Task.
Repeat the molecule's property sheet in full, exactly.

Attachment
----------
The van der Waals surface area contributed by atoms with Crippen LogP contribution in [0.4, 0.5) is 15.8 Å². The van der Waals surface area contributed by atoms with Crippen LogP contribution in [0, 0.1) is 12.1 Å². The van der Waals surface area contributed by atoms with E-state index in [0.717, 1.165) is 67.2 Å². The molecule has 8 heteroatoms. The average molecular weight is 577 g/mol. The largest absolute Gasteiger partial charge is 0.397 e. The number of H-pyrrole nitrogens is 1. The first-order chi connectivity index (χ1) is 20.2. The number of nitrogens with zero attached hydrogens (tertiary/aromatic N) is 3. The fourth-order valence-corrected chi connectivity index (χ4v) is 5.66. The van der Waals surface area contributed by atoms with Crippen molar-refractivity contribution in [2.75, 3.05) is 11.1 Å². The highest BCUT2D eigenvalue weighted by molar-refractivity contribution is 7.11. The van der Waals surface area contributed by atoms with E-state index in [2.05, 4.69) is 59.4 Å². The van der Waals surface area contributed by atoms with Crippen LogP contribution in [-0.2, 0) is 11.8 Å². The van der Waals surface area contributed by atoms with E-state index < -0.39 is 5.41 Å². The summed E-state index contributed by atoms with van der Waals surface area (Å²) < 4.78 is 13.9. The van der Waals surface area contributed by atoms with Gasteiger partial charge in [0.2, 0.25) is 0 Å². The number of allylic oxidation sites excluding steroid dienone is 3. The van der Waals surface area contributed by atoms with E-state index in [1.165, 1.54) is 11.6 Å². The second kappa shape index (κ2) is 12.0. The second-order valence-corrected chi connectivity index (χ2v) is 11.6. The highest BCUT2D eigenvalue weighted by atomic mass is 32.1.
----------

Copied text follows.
The van der Waals surface area contributed by atoms with Crippen LogP contribution in [0.4, 0.5) is 15.8 Å². The van der Waals surface area contributed by atoms with Crippen LogP contribution in [0, 0.1) is 12.1 Å². The van der Waals surface area contributed by atoms with E-state index in [0.717, 1.165) is 67.2 Å². The molecule has 8 heteroatoms. The average molecular weight is 577 g/mol. The largest absolute Gasteiger partial charge is 0.397 e. The number of H-pyrrole nitrogens is 1. The first-order chi connectivity index (χ1) is 20.2. The number of nitrogens with zero attached hydrogens (tertiary/aromatic N) is 3. The fourth-order valence-corrected chi connectivity index (χ4v) is 5.66. The van der Waals surface area contributed by atoms with Crippen molar-refractivity contribution in [2.75, 3.05) is 11.1 Å². The highest BCUT2D eigenvalue weighted by molar-refractivity contribution is 7.11. The van der Waals surface area contributed by atoms with E-state index in [2.05, 4.69) is 59.4 Å². The van der Waals surface area contributed by atoms with Crippen LogP contribution in [-0.2, 0) is 11.8 Å². The van der Waals surface area contributed by atoms with E-state index < -0.39 is 5.41 Å². The summed E-state index contributed by atoms with van der Waals surface area (Å²) < 4.78 is 13.9. The van der Waals surface area contributed by atoms with Gasteiger partial charge in [0.2, 0.25) is 0 Å². The number of allylic oxidation sites excluding steroid dienone is 3. The van der Waals surface area contributed by atoms with E-state index in [1.165, 1.54) is 11.6 Å². The second kappa shape index (κ2) is 12.0. The second-order valence-corrected chi connectivity index (χ2v) is 11.6. The highest BCUT2D eigenvalue weighted by atomic mass is 32.1.